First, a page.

Introduction to this document

Deputising letter

Where you ask an employee to act as a deputy supervisor or manager on a temporary basis to cover their supervisor’s or manager’s absence, use our letter to confirm the agreed terms of the deputising arrangement.

Temporary promotion

When a supervisor or manager is absent due to maternity or other family-related leave, long-term sickness absence, a sabbatical, etc., it’s relatively common for another, often more junior, employee to be asked to “act up” and temporarily cover the more senior role during the supervisor’s or manager’s absence. From the employee’s perspective, acting up gives them the opportunity to improve their management skills. For your part, you would generally temporarily increase their salary to cover the additional duties and responsibilities associated with the more senior role.

Letter contents

Make sure first that you have the employee’s agreement in principle to the deputising arrangement before you issue our Deputising Letter - you can’t force them into it. It’s also important to ensure that any deputising agreement isn’t open ended and that you clearly set out in writing it’s a temporary arrangement to provide absence cover. Our letter covers the following key points:

  • what role the deputising arrangement applies to and what additional duties and responsibilities the employee will be expected to undertake
  • what the increased salary will be for the period of the deputising arrangement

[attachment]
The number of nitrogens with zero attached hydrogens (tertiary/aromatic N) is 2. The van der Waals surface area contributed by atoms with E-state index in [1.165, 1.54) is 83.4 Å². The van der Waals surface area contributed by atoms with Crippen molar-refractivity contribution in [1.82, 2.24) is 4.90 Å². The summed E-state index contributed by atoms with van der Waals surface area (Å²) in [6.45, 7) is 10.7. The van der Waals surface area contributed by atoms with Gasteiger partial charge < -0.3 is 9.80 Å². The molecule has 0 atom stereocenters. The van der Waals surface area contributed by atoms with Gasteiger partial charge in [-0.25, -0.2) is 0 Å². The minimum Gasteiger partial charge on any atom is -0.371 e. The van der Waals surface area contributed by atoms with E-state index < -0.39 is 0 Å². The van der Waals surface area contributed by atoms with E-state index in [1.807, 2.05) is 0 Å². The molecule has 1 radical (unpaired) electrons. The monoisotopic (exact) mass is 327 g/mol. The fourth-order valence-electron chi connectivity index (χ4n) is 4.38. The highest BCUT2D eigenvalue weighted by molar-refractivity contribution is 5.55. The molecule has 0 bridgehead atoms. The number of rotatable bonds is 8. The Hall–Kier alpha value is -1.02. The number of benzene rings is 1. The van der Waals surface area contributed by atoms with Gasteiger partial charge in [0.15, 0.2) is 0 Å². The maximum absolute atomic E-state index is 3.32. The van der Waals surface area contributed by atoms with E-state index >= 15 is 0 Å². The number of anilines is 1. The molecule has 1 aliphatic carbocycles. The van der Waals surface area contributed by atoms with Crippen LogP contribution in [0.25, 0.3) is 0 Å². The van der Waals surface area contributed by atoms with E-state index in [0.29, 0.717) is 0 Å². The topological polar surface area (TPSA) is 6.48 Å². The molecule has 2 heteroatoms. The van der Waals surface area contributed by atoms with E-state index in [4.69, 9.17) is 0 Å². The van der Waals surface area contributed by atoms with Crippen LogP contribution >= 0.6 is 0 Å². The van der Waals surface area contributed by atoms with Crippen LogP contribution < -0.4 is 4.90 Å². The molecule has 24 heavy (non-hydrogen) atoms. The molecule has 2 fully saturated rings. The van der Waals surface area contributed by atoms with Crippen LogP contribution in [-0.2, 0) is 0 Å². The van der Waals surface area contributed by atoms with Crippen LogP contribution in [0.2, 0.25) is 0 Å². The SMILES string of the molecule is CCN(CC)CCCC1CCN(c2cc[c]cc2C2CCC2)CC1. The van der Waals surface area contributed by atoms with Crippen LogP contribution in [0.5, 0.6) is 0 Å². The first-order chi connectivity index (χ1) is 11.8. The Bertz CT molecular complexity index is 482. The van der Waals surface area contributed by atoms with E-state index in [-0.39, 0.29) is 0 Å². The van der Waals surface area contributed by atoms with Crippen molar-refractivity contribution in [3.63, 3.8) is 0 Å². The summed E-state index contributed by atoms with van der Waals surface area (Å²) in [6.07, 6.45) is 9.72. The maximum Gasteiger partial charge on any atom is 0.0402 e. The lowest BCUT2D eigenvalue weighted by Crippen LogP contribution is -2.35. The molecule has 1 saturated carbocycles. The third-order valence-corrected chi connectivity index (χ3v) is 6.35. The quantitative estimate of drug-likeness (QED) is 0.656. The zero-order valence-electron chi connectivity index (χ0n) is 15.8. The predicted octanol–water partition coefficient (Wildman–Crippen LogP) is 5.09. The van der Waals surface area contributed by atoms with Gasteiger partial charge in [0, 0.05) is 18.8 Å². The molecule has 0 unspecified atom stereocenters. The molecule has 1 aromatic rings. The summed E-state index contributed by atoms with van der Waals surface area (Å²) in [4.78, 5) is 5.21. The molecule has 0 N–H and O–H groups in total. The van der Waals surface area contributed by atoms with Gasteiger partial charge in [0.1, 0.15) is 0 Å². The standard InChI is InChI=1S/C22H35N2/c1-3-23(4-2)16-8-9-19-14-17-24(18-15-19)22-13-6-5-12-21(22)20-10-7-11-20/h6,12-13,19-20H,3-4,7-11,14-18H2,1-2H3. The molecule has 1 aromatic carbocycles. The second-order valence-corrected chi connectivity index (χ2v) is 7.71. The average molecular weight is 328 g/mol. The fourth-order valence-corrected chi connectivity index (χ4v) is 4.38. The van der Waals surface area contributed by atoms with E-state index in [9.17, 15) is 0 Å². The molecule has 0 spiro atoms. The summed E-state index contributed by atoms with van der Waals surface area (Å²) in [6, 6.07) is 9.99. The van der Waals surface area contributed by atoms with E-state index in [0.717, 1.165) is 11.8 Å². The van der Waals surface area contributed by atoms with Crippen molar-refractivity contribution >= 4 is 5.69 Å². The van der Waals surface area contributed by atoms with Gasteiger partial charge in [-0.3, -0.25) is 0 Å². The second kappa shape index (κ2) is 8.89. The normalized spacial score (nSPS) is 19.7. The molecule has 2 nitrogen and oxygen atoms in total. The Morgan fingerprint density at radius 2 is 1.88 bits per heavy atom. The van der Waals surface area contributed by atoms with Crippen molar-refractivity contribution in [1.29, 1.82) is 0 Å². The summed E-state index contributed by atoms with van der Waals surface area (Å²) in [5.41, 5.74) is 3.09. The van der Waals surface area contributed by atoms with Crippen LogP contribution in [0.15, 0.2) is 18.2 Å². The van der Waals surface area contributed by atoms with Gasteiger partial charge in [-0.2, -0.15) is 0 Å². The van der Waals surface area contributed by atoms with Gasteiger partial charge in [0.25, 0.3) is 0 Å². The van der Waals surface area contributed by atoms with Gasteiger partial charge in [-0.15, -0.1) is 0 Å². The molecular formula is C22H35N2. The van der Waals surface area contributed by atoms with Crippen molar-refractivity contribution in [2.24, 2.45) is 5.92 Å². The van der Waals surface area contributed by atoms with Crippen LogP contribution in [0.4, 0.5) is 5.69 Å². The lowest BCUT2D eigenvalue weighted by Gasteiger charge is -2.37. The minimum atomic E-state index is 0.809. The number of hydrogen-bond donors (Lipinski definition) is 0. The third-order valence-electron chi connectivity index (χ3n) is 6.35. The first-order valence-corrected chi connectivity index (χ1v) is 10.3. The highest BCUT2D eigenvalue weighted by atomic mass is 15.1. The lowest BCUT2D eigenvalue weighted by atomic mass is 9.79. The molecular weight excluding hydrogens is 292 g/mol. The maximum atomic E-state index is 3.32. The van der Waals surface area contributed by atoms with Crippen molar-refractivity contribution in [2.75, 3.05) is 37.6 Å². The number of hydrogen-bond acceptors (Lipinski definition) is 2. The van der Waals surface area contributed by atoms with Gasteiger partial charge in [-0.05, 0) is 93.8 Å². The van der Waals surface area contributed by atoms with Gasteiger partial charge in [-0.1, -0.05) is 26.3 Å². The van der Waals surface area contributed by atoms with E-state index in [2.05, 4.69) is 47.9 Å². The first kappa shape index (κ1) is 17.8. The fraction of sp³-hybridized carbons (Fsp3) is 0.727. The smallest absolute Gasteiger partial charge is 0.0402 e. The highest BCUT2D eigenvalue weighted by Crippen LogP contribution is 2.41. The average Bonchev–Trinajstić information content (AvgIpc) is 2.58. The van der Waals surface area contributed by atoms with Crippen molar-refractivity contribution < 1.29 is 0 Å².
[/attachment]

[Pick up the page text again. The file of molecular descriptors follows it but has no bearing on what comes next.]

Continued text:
• when the deputising arrangement will start and when it’s likely to end – and that, in any event, you’ll give one week’s notice to the employee that they’re to revert to their permanent job role
  • confirmation that the arrangement can also be terminated early by either party giving one week’s written notice, e.g. if the employee’s performance or conduct in the new role isn’t up to scratch or they change their mind
  • clarification that all other terms and conditions of employment remain unchanged during the period of the deputising arrangement.

Our letter then asks the employee to sign an acceptance slip to confirm their agreement to the terms of the deputising arrangement.


In deciding what level of salary to set for the deputising arrangement, consider factors such as the employee’s level of experience, the seniority of the role being covered, the amount of extra work involved and the duration of the deputising period. It doesn’t automatically follow that they will receive the same salary as the person whose role they’re temporarily filling, e.g. if they’re not taking on all that role’s duties and responsibilities (some of these are likely to be preserved for other members of the management team rather than delegated to them), or if the absent person was much more senior in terms of skills, knowledge and experience.